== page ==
The austerity people seem to see increased fiscal spending purely in terms of adding to national debt. But that really is bad economics. Well-chosen government spending can have multiplier effects that increase tax revenues as much as the spending increases. By the same logic, spending cuts can very easily end up cutting tax revenues to the point where the national debt increases rather than falls. This is especially true for Japan where rises and falls in asset prices strongly influence tax revenue.
In Japan, they’ve been dealing with a weak economy for so long, they’ve learned some of the moves that don’t work. The spending cuts only pushed the economy into recessions. Tax revenues fall and stay depressed despite the later spending increases to counter those recessions. Increases in national debt are spectacular. During the Koizumi years when “structural reform” was supposed to save the economy, the national debt increased by a massive 200 trillion yen, an inconvenient truth ignored by the austerity hawks.
Some austerity pundits compare Japan’s economy to a broken engine that the Keynesian planners try vainly to spark into action with the “gasoline” of fiscal stimulus. The real problem is the exact reverse. Japan already has a fine well-oiled economic machine. What it lacks is the gasoline of demand. It has been running on empty, for years, one reason being the demand-killing repairs those pundits have tried to make to that allegedly broken engine.
The austerians do have one valid point. If, thanks to Abenomics, the economy does begin to grow, then eventually interest rates are bound to rise. This rise will force a large increase in the government spending needed to service national debt. Unless that spending increase is matched by rapidly rising tax revenues, debt levels will rise even more, forcing even more debt service spending, ad infinitum.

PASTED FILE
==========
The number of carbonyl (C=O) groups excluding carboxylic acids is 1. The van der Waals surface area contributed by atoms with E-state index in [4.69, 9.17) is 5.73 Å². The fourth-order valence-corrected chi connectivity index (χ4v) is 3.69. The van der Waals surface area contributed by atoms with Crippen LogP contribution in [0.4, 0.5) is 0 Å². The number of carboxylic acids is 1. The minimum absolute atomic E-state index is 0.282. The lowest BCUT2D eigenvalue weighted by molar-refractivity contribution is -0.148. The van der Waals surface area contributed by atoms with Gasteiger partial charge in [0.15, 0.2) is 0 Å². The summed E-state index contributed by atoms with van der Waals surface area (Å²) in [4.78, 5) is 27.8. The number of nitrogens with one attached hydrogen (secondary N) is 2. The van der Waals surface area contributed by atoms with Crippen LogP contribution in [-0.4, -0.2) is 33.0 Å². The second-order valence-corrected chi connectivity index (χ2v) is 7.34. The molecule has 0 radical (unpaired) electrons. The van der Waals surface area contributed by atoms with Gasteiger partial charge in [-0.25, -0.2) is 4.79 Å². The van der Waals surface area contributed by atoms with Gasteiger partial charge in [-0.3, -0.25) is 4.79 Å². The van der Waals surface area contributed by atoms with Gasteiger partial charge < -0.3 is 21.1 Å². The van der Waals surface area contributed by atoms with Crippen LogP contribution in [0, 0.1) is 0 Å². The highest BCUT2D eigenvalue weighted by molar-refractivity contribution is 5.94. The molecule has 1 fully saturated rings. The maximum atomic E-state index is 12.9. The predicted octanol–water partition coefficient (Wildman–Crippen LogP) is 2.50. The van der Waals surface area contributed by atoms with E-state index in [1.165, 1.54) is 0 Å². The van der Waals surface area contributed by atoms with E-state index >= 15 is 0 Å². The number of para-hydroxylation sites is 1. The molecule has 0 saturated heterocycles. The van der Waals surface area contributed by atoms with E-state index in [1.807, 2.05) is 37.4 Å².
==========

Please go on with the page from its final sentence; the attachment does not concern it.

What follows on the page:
There is an answer to this, and it may be a part of the Japanese monetary experiment. It says that provided inflation is under control governments can ignore their central banks and simply print the money they need to expand demand and service debt.
How about here in the good old USA? Well, it’s a mixed bag, but the latest survey of consumer-confidence climbed to a five-year high of 76.2 in May from a slightly revised 69.0 in April. Consumers are considerably more upbeat about future economic and job prospects. Higher stock prices, rising home values and falling gasoline costs have made Americans more upbeat. A lack of drama in Washington has also allowed consumers to regain confidence after several political disputes had threatened to harm the economy. The bad news is the politicians aren’t helping. The good news is they aren’t screwing things up, at least not this month.
And I have a follow-up to a listener who called in last Friday, asking about money laundering at the Vatican Bank. The Vatican Bank, officially called the Institute for Religious Works (IOR), manages an estimated $5 billion in assets for religious orders and Catholic charities. A private entity, its inner workings have long been shrouded in secrecy. Now, there are efforts to bring a new era of transparency to the bank. The head of the Vatican’s new Financial Intelligence Authority, disclosed Wednesday that he had found six incidents of possible money laundering in the Vatican Bank from last year. Two of the incidents were considered to be serious enough to pass to the Vatican’s prosecutor.
The Vatican Bank has a history of murky transactions, but in 2010 Italian authorities place the bank’s CEO and president under investigation for money-laundering. After that, Pope Benedict initiated the Financial Intelligence Authority to clean things up. Maybe last week’s announcement is a step in the right direction.